After completing Thing 17 you will have ...
a grasp of the possibilities offered by LinkedIn for professional development.
What is LinkedIn?
This is another social networking site which works in a similar way to Facebook in that individuals create a profile and form networks by linking with others, however it is largely used by the business community, especially for recruitment, sales and for maintaining contacts lists. It's benefits seem more long-term than immediately obvious, but may become more apparent in the current economic climate. So far librarians have a limited constituency here, but you may find it useful for current awareness and keeping in touch with others in the profession both inside and outside Cambridge.
Step by step instructions
1. View an individual's profile. Go to http://www.linkedin.com/ and by using the Search for someone by name box you can view the basic details of an individual's profile without creating an account yourself. Here are some examples of some profiles to search for:
Colin Higgins (St Catherine's College)
Clare Aitken (Information Specialist at Schlumberger)
Sarah Stamford (Selwyn College/ebooks@cambridge)
Libby Tilley (Faculty Librarian, University of Cambridge)
Andy Priestner (Head Librarian, Judge Business School)
However you won't be able to view the full details, and these include that person's connections and the groups to which they belong, unless you create a profile yourself. Now in case you are exhausted with creating accounts by now I have copied my own profile in here for you to peruse. It comes in two screenshots (click them to enlarge), here's the top bit
and here is the bottom bit:
I've included this screenshot in particular because I think LinkedIn comes into its own with its discussion groups.
2. If you don't already have a LinkedIn profile and would like one, you can set yourself up by following through the sign-up boxes (I guess you know how to do this now) and remember to check your privacy settings.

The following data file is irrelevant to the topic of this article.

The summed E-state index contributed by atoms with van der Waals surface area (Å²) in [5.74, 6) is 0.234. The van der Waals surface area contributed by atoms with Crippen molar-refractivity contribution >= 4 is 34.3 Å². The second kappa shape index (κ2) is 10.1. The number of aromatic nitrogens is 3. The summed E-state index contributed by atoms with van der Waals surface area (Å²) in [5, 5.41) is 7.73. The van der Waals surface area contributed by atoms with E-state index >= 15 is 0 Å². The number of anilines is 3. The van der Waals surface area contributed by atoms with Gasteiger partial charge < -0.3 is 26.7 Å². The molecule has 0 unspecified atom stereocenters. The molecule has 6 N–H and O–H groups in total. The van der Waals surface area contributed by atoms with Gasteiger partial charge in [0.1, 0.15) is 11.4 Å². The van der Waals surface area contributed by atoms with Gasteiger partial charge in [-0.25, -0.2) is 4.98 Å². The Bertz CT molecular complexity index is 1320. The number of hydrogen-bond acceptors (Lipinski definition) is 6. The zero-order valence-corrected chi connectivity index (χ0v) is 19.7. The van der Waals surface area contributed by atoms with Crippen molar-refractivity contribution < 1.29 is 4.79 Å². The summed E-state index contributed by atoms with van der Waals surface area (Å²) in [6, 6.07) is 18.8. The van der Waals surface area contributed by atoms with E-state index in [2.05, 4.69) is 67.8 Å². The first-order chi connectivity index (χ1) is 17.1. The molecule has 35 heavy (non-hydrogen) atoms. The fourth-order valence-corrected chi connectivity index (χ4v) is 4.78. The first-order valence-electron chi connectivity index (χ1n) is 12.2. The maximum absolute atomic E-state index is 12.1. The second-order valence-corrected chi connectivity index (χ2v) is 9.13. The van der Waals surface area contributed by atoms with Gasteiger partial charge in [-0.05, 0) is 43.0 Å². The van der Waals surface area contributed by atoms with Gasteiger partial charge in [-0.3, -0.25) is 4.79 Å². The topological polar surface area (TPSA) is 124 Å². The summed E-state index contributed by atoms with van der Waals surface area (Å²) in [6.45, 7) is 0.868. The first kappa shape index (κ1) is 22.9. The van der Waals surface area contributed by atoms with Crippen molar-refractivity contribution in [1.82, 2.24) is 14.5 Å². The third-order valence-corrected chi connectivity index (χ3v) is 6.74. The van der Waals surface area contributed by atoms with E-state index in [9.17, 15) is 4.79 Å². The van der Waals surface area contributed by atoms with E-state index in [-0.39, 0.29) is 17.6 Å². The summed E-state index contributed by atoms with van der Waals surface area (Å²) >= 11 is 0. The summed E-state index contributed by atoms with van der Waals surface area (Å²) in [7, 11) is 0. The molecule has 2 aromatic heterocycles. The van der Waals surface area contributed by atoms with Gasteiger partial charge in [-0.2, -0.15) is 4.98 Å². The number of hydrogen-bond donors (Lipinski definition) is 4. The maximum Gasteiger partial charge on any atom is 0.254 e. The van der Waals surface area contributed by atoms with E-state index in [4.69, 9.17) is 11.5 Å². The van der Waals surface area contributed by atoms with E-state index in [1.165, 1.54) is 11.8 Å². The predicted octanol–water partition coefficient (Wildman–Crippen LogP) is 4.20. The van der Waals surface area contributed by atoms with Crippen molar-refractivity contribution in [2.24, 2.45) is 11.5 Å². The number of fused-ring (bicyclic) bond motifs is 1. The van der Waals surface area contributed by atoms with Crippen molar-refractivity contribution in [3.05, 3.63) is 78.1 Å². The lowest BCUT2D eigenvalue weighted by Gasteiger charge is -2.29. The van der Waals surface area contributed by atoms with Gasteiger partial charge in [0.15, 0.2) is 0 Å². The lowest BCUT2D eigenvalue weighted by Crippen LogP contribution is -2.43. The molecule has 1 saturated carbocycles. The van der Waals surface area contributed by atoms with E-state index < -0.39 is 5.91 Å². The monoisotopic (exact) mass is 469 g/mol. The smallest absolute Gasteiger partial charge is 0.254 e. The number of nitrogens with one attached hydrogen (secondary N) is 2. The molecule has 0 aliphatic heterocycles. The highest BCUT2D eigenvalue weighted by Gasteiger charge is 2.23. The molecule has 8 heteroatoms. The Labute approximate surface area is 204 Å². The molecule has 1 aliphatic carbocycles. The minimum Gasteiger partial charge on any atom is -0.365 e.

3. You can search for and send requests to link to people whom you know. You will see you will be asked to indicate how you know that person and, as with Facebook, you will have to wait for your request to be accepted.
4. Meanwhile you can search for groups (click on the Groups tab) with shared interests, why not start by searching for the Cambridge Library Group. Membership/support of groups such as this, CILIP etc are useful additions to your profile. If you are not sure what to look for, take a look at some existing LinkedIn profiles or use the Groups Directory. You'll notice that you will be able to contact people you find in LinkedIn groups without necessarily needing to know their email address.
Under More you can find a reading list option which links to Amazon. Here you can be updated with new publications in a field which interests you, or set up a list of books you have read yourself.
- Check newsfeeds from groups
- Create your own group
- Add your Twitter feed to your LinkedIn profile
- Add a recommendation for someone you know to their profile.
The Economist ran a special report on A world of connections in Jan 2010 which is available online at their website but requires a free 14-day registration to read.
Now post to your blog ...
Thanks to Colin Higgins and Clare Aitken for their contribution to this post.
We'll be exploring Zotero and Mendeley.